Lenses for a Hot Air Balloon Trip

Posted July 25th, 2011 by   |  Photography, Travel  |  Permalink

Here’s the scenario: You are headed out on a hot air balloon flight with 150 other balloons and want to capture the scene with great photos. Your pilot tells you that you can’t bring a bunch of camera gear because of tight space. What do you do?

That’s precisely the question Jerry sent to me yesterday. Here’s his email with my response below.

Question:

Mike,

Next Saturday at 6:30 a.m., I think I am taking a ride in a hot air balloon that is taking off at the same time as 150 other balloons.  I dream about great images, but this time I want to do more than dream.  Because there are four people in each basket, I can only bring my camera (D300S) with whatever lense I choose.  I can’t bring my bag full of lenses.  My  choices are Tokina 11-16 2.8, Nikon 18-70 3.5-4.5, Tamron 18-200, or Nikon 50mm 1.8.  I’ve also been thinking about picking up the Nikon 18-200, but not sure.  What is your advice for the lense I should bring? Common sense tells me to use the 18-70, but I think the 11-16 might be fun and interesting.

Thanks for your advice.  I would also appreciate tips on camera settings.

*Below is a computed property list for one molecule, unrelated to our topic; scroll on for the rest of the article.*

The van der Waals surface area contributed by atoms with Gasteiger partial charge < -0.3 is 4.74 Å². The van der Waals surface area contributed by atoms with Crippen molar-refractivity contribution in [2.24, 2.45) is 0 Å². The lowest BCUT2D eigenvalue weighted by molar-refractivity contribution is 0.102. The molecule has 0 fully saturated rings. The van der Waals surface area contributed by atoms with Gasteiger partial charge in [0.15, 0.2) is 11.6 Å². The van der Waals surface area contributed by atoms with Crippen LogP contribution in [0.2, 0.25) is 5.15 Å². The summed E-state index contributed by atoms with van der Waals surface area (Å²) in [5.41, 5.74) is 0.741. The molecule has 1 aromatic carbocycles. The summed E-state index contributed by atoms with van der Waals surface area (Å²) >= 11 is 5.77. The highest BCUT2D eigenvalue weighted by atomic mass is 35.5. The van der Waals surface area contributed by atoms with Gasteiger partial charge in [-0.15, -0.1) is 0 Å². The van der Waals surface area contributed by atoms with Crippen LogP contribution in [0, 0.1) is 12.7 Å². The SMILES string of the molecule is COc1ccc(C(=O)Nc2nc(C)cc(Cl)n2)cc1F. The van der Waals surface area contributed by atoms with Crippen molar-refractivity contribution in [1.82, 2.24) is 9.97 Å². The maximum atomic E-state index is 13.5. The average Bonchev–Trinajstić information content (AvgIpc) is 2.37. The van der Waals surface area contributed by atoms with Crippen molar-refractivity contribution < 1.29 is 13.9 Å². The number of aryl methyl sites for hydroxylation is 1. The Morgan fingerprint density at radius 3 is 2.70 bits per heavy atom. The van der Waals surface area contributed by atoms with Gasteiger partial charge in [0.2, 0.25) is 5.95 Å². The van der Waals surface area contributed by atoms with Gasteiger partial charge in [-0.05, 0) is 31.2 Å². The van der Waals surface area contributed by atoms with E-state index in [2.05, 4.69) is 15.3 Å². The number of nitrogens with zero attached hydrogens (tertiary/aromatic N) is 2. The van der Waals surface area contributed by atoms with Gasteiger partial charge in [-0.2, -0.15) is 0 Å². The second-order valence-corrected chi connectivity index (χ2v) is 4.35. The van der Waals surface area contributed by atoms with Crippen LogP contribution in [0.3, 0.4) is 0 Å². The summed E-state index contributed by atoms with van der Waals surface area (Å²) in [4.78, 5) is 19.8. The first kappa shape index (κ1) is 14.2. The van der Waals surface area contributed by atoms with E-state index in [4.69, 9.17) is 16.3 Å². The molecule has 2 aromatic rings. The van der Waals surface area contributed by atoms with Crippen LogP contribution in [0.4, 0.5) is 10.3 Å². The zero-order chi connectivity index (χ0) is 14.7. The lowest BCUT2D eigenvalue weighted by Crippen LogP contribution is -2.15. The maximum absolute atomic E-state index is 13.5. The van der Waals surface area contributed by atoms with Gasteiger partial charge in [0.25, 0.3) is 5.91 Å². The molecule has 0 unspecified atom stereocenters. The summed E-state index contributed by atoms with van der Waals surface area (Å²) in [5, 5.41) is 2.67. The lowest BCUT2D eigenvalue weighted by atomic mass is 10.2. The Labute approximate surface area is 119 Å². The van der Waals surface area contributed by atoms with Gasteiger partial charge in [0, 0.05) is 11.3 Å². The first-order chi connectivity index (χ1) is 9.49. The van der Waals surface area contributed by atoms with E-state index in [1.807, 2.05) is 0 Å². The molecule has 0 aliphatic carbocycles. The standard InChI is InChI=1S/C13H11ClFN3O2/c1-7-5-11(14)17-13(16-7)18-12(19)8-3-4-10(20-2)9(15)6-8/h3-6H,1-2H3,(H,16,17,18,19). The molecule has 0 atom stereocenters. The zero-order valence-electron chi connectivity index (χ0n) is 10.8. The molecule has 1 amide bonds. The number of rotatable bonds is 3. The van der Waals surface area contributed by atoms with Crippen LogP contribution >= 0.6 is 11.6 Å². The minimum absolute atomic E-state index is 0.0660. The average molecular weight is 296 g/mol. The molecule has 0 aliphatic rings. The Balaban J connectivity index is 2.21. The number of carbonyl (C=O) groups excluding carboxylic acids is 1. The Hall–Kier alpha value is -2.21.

Best regards.

Jerry

Hot air balloon, Winthrop, WA. Nikon D2X, 12-24mm f4.

Hot air balloon, Winthrop, WA. Nikon D2X, 12-24mm f4.

Answer:

Jerry –

Yes, tight quarters means that you won’t be able to bring much gear along. However, you can pack a still pack a few things even if you don’t bring a camera bag.

My recommendation is to wear a vest or jacket so you can take along the 11-16 and the 18-200. Or, bring some cargo pants/shorts so you can hold one of the lenses in a big pocket. I do this all the time when I’m not able to bring along a bag.

You’ll come across a variety of shooting angles during this shoot. When you are taking off, all the balloons will be close together and you’ll want the big wide angle shots for drama. Then, as you are flying, you’ll want the longer telephoto so you can pick off far away balloons and details. If you can truly only take one lens, then bring the 18-200. That will give you the most flexibility.

Camera settings … I’d shoot aperture priority and vary between f5.6 to f11 for most of my shots. In the morning or pre-dawn, I’d be shooting at ISO 800/1600. When the sun comes out, shoot ISO 200.

Hope this helps!

Best regards,

Mike Hagen



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